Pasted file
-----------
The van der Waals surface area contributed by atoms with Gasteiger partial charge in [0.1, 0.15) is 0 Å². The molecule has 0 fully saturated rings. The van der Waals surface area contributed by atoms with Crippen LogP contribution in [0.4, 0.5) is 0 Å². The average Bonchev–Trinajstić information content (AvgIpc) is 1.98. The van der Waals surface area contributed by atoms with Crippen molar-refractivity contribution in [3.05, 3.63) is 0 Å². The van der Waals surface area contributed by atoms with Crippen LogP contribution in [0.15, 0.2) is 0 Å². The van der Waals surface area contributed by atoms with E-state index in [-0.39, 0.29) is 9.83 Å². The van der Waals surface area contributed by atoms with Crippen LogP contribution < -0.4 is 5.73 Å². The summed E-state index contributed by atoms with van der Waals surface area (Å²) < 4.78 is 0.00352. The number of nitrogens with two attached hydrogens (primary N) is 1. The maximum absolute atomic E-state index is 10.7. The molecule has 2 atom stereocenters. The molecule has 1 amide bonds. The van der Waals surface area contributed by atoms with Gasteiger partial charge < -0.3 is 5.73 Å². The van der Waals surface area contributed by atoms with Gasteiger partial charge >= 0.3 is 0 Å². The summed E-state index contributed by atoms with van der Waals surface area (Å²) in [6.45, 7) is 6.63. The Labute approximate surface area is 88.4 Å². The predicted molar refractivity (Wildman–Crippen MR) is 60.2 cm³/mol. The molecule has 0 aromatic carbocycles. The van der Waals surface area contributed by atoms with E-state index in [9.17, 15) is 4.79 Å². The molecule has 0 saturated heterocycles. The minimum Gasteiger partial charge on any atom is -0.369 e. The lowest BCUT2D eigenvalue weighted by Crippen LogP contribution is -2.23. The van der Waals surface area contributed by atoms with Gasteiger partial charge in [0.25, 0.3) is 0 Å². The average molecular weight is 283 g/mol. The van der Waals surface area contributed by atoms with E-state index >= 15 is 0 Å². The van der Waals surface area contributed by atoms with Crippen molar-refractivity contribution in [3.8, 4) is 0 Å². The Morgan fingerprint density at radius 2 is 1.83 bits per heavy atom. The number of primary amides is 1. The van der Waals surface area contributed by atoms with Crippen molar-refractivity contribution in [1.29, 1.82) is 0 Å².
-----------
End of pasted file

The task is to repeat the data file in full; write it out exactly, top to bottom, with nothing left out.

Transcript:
The van der Waals surface area contributed by atoms with Gasteiger partial charge in [0.1, 0.15) is 0 Å². The molecule has 0 fully saturated rings. The van der Waals surface area contributed by atoms with Crippen LogP contribution in [0.4, 0.5) is 0 Å². The average Bonchev–Trinajstić information content (AvgIpc) is 1.98. The van der Waals surface area contributed by atoms with Crippen molar-refractivity contribution in [3.05, 3.63) is 0 Å². The van der Waals surface area contributed by atoms with Crippen LogP contribution in [0.15, 0.2) is 0 Å². The van der Waals surface area contributed by atoms with E-state index in [-0.39, 0.29) is 9.83 Å². The van der Waals surface area contributed by atoms with Crippen LogP contribution < -0.4 is 5.73 Å². The summed E-state index contributed by atoms with van der Waals surface area (Å²) < 4.78 is 0.00352. The number of nitrogens with two attached hydrogens (primary N) is 1. The maximum absolute atomic E-state index is 10.7. The molecule has 2 atom stereocenters. The molecule has 1 amide bonds. The van der Waals surface area contributed by atoms with Gasteiger partial charge < -0.3 is 5.73 Å². The van der Waals surface area contributed by atoms with Gasteiger partial charge >= 0.3 is 0 Å². The summed E-state index contributed by atoms with van der Waals surface area (Å²) in [6.45, 7) is 6.63. The Labute approximate surface area is 88.4 Å². The predicted molar refractivity (Wildman–Crippen MR) is 60.2 cm³/mol. The molecule has 0 aromatic carbocycles. The van der Waals surface area contributed by atoms with E-state index in [9.17, 15) is 4.79 Å². The molecule has 0 saturated heterocycles. The minimum Gasteiger partial charge on any atom is -0.369 e. The lowest BCUT2D eigenvalue weighted by Crippen LogP contribution is -2.23. The van der Waals surface area contributed by atoms with Gasteiger partial charge in [0.25, 0.3) is 0 Å². The average molecular weight is 283 g/mol. The van der Waals surface area contributed by atoms with E-state index >= 15 is 0 Å². The van der Waals surface area contributed by atoms with Crippen molar-refractivity contribution in [3.8, 4) is 0 Å². The Morgan fingerprint density at radius 2 is 1.83 bits per heavy atom. The number of primary amides is 1. The van der Waals surface area contributed by atoms with Crippen molar-refractivity contribution in [1.29, 1.82) is 0 Å².